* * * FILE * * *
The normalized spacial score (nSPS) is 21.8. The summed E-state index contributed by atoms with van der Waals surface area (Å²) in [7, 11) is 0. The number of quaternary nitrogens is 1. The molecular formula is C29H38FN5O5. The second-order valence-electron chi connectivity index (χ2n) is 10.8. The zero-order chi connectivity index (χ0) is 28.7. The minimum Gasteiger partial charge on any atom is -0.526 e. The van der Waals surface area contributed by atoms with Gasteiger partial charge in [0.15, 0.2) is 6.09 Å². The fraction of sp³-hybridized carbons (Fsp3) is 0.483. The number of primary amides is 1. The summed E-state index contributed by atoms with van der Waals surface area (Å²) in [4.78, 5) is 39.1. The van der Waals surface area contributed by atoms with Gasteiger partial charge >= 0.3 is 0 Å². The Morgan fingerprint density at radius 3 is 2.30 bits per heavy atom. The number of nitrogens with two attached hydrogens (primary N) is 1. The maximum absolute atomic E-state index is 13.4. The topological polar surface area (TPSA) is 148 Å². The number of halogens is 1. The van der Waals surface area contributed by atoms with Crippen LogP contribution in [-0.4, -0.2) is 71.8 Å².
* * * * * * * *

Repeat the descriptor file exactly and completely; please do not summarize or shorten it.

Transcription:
The normalized spacial score (nSPS) is 21.8. The summed E-state index contributed by atoms with van der Waals surface area (Å²) in [7, 11) is 0. The number of quaternary nitrogens is 1. The molecular formula is C29H38FN5O5. The second-order valence-electron chi connectivity index (χ2n) is 10.8. The zero-order chi connectivity index (χ0) is 28.7. The minimum Gasteiger partial charge on any atom is -0.526 e. The van der Waals surface area contributed by atoms with Gasteiger partial charge in [0.15, 0.2) is 6.09 Å². The fraction of sp³-hybridized carbons (Fsp3) is 0.483. The number of primary amides is 1. The summed E-state index contributed by atoms with van der Waals surface area (Å²) in [4.78, 5) is 39.1. The van der Waals surface area contributed by atoms with Gasteiger partial charge >= 0.3 is 0 Å². The Morgan fingerprint density at radius 3 is 2.30 bits per heavy atom. The number of nitrogens with two attached hydrogens (primary N) is 1. The maximum absolute atomic E-state index is 13.4. The topological polar surface area (TPSA) is 148 Å². The number of halogens is 1. The van der Waals surface area contributed by atoms with Crippen LogP contribution in [-0.4, -0.2) is 71.8 Å².